When I recently reviewed Bergman’s “Skammen” I mentioned that that one was probably the most accessible of Bergman’s movies. “Vargtimmen” (Hour of the Wolf) is at the other end of the spectrum. This is a very difficult movie to watch and to parse. I am still not certain what it is I have been watching.
A synopsis of the movie would not make a lot of sense unless it is so rudimentary that it does not convey what is actually happening, so let me start with what I can tell. There is a couple in the movie, Alma (Liv Ullmann) and Johan (Max von Sydow), who live on an island. Johan is a painter of some fame, but also suffering from some sort of mental disease. Alma tells the story of how Johan succumbed to this disease in a series of flashbacks. It is very difficult to connect these flashbacks, which may or may not be chronological, as they get increasingly fantastical. A lot of it is hallucinations, of people appearing in Johan’s mind to somehow torture him, but they seem to appear to Alma as well, which is rather confusing. There is a theme of people preying on the artist, some sexual haunts and a lot of self-loathing. This would not be Bergman without a lot of that.
Eventually Johan disappears in a forest, but not before he has killed a boy, revived his dead ex-girlfriend and watch a countess take off her face.
So, what do you do when you have no idea what you are watching? Well, the Book offers some interpretation and so does Wikipedia. This is supposed to be a horror story about vampires… okay… well, horror makes some sense. Stories of people losing their minds are per definition horrific, but the only vampire here seems to be in Johan’s mind as he sucks his own life out.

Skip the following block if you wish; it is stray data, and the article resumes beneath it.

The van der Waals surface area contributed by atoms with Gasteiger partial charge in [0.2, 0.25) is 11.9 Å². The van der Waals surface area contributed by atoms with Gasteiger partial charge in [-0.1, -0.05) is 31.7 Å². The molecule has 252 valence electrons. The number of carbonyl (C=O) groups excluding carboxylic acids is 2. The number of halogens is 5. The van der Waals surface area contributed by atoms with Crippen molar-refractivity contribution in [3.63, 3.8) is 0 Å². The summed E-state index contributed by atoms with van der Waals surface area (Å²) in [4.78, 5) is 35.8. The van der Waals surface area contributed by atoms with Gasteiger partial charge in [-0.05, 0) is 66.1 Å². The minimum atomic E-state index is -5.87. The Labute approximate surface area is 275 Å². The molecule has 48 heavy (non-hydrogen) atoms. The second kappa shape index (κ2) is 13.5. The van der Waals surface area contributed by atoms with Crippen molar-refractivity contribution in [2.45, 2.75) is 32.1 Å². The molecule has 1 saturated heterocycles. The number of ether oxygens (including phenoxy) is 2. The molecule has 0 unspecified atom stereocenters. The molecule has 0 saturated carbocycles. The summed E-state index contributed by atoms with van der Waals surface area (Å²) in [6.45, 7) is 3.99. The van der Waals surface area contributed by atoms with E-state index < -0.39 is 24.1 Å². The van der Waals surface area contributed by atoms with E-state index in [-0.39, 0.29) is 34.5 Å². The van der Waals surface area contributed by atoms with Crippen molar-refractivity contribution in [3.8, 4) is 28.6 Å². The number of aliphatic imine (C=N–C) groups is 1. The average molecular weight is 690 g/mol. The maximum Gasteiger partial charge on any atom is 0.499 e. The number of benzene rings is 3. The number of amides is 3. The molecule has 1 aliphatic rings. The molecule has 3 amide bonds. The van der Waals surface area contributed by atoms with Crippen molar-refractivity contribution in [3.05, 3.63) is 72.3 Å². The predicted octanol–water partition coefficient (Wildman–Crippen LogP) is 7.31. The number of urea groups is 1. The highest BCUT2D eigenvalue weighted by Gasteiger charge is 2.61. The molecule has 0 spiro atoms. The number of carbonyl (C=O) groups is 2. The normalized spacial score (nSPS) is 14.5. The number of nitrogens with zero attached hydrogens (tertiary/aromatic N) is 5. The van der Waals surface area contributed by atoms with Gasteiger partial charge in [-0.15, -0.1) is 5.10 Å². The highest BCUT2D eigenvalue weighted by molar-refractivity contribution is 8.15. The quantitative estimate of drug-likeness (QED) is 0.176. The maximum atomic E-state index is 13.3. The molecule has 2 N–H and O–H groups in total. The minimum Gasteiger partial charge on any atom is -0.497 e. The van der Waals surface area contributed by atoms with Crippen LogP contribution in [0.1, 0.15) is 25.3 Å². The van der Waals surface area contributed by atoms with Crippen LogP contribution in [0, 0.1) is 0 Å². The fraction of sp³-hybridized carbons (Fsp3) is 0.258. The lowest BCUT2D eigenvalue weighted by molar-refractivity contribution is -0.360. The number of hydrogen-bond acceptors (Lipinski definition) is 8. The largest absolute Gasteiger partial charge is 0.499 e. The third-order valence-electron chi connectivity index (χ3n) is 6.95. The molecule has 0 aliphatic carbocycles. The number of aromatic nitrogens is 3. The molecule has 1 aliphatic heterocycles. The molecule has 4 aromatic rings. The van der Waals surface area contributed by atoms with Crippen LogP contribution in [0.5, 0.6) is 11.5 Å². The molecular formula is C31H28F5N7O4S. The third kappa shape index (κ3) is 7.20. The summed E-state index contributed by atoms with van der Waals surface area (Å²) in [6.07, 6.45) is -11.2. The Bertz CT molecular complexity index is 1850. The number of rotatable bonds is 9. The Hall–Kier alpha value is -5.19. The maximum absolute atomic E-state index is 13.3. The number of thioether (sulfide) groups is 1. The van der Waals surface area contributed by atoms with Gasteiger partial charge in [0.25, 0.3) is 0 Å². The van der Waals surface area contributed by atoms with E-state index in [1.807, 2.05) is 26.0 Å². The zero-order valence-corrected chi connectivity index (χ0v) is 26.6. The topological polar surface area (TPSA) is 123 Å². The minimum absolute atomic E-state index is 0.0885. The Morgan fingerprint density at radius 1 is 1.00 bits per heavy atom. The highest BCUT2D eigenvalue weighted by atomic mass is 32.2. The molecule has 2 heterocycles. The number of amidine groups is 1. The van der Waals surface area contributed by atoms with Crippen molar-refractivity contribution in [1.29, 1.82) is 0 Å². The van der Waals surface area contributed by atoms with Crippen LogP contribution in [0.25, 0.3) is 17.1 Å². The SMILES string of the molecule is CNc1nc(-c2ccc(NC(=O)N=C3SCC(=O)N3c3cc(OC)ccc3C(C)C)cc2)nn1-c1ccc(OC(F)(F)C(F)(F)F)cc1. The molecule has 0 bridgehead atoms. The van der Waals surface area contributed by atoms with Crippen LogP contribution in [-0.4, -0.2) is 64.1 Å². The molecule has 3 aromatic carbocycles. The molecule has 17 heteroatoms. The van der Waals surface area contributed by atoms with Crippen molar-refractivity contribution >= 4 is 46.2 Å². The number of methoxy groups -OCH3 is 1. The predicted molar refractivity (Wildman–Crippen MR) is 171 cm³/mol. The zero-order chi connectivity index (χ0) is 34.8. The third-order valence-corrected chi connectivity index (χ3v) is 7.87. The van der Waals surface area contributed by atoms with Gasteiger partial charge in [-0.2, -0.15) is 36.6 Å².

There is also supposed to be a criticism of the public treatment of artists, which also baffles me. Again, the Johan is the tormentor and tormented at the same time and obviously he feels that everybody wants him, his work and his achievements.
There is also some Mozart, or supposed to be…
I found the movie incredibly hard to watch because it made so little sense. As soon as personal madness is in play, anything is possible and very little of it has to make sense. That is why it is called madness. In the fantastical genre there is a rule that the internal logic must be obeyed. Whatever rules that apply must be followed. With madness there are no rules and without this internal logic everything we watch can only be interpreted as symbols. In this case symbols of Johan’s self-destructive mind.
There is also supposed to be a connection to Skammen, but I really cannot see what that connection is, except if it is about humans being subjected to forces they cannot control.
I do not think I would recommend this to anybody but die-hard Bergman fans and certainly not to those looking for classic horror. There is a certain masochistic market for insanity movies, which may explain the large number of that kind of movies available and “Vargtimmen” may have an audience there.